African-American, Latino, and American-Indian students made up 30 percent of the SAT takers in the class of 2013, an increase from 27 percent five years ago. In 2009, all minorities comprised 40 percent of SAT takers, and this year they represented an all-time high of 46 percent.

The key to improving SAT scores and college-and-career readiness is to ramp up the daily work of students across K-12 and increase participation in rigorous high school courses, said Mr. Coleman of the College Board. Students who scored better on the SAT were more likely to have completed a core curriculum in high school or have taken honors or Advanced Placement courses, he noted.

Underrepresented minorities and low-income students were less likely to have taken a rigorous course load, and Mr. Coleman said more needs to be done to improve access.

Jim Hull, the senior policy analyst at the National Association of School Boards in Alexandria, Va., said that the improvement in scores among minority students was significant.

“It’s extremely important from an educational and financial point of view,” he said. “We need more low-income and minority students ready to succeed in college.”

A ‘Red Flag’

Still, SAT performance is “so low” for minorities and the “gaps are just enormous,” said Christina Theokas, the director of research at the Education Trust, a nonprofit in Washington that promotes equity in education for low-income and minority students.

Ms. Theokas said that while she was encouraged that the College Board is trying to inform students about the need to take challenges courses, she said the schools themselves must have a role in reaching out to all students.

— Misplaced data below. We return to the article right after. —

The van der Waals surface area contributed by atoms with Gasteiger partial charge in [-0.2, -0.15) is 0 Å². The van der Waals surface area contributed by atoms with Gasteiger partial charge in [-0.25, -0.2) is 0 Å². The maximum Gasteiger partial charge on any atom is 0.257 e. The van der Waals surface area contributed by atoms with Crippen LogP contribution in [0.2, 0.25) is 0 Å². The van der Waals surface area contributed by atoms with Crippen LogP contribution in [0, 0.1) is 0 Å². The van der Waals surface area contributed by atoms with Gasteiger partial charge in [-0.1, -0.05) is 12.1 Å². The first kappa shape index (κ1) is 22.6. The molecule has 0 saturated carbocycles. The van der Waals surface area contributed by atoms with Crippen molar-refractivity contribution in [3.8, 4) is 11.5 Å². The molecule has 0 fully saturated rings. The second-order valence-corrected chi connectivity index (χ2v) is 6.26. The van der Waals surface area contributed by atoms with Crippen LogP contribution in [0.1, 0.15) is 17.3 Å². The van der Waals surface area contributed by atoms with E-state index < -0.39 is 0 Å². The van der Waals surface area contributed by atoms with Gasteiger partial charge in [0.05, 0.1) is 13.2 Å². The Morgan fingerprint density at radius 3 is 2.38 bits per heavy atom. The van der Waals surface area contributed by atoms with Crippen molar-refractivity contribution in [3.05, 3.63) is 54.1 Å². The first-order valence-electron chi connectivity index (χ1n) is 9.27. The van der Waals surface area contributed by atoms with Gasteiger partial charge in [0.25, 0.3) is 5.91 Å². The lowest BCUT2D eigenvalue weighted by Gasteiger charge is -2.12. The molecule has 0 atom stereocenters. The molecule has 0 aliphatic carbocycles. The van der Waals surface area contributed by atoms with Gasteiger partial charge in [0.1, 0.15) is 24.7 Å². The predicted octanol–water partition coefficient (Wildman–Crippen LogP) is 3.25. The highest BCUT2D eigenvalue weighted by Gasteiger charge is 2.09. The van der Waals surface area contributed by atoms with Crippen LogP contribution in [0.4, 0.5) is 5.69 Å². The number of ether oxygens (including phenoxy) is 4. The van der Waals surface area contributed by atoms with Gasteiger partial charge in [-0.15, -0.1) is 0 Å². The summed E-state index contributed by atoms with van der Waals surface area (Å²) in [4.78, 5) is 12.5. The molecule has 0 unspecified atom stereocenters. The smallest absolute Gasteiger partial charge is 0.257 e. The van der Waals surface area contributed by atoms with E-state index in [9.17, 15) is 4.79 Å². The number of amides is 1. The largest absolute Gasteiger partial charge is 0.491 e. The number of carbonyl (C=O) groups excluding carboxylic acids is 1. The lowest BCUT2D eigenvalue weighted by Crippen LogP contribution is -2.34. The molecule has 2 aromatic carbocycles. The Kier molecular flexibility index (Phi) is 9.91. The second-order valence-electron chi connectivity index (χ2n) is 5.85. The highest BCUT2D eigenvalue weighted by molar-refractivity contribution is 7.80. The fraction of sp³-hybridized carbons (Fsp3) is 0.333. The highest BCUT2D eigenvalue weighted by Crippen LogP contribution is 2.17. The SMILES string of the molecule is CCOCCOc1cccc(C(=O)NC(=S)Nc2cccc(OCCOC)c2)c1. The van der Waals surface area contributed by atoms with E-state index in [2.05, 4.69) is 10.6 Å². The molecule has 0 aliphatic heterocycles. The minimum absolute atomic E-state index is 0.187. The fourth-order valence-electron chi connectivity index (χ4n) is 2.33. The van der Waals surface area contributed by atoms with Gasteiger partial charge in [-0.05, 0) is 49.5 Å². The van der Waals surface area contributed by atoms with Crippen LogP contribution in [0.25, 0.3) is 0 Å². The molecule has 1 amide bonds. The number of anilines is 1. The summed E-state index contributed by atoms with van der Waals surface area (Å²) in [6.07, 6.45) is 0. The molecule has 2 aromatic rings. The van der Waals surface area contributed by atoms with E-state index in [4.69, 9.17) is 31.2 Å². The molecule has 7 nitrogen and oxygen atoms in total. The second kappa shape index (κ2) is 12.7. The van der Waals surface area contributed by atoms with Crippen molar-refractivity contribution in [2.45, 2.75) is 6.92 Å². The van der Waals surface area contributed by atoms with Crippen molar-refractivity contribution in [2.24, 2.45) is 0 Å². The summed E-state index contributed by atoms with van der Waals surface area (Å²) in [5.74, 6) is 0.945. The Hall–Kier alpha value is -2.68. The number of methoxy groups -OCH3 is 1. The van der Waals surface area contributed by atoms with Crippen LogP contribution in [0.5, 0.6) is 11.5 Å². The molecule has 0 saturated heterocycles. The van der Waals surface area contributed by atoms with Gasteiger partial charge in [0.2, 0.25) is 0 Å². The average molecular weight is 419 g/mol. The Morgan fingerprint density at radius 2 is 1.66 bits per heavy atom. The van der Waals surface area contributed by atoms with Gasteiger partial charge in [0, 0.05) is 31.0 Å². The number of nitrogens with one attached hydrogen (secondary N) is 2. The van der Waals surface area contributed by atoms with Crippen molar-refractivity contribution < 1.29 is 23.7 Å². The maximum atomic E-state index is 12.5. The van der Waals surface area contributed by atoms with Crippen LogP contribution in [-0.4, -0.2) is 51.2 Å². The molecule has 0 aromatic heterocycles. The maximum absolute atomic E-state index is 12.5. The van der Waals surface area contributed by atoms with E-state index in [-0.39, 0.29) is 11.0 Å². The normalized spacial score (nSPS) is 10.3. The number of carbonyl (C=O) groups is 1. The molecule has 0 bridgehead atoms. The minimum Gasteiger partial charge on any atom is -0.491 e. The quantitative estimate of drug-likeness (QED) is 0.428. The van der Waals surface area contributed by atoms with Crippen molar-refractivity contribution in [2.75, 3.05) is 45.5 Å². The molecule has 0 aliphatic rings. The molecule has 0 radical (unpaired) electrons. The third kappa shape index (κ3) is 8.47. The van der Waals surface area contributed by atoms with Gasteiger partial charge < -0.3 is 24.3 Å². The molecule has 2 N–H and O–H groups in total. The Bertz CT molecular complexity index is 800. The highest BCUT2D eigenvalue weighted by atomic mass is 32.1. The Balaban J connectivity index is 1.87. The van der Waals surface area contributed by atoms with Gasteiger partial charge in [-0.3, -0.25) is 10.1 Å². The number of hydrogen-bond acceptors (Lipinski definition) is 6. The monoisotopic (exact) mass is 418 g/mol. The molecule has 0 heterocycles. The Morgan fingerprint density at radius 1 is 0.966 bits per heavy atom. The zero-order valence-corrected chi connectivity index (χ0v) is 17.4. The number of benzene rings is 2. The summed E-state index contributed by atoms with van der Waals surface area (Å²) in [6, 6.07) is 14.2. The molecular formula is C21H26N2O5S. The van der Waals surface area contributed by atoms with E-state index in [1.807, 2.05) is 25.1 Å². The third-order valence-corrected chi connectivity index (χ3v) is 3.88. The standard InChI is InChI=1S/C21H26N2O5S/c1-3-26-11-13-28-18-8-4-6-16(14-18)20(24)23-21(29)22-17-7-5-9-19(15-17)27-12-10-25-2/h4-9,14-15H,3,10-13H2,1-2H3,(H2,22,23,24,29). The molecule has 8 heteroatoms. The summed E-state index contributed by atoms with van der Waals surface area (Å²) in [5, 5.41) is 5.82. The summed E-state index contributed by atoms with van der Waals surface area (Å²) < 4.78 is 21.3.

“We need counselors and teachers seeing potential and encouraging all students,” she said. “There are so many students other than this select group [that takes] the SAT.”

Mr. Hull said it’s important that rigorous courses live up to their names. For instance, he noted that the College Board reported that student participation in calculus rose to 33 percent for the class of 2013 from 26 percent for the class of 2012, yet average math scores for students dropped to 600 from 607 among the students who took that course.

Mr. Hull says that raises a red flag that there may be rigor in title only, not content.

To make rigor an expectation in high school, accountability should be tied with postsecondary enrollment and success, said Anne Hyslop, a policy analyst with the New America Foundation, a Washington-based think tank. If most students leaving high school need remediation in college, that’s a strong signal that schools need to change, she said.

Making changes in the SAT to align it with the common core and classroom experience is a great move that should improve access, added Hyslop.

“You shouldn’t have to take an SAT prep course to do well on the SAT,” she said.

A version of this article appeared in the October 02, 2013 edition of Education Week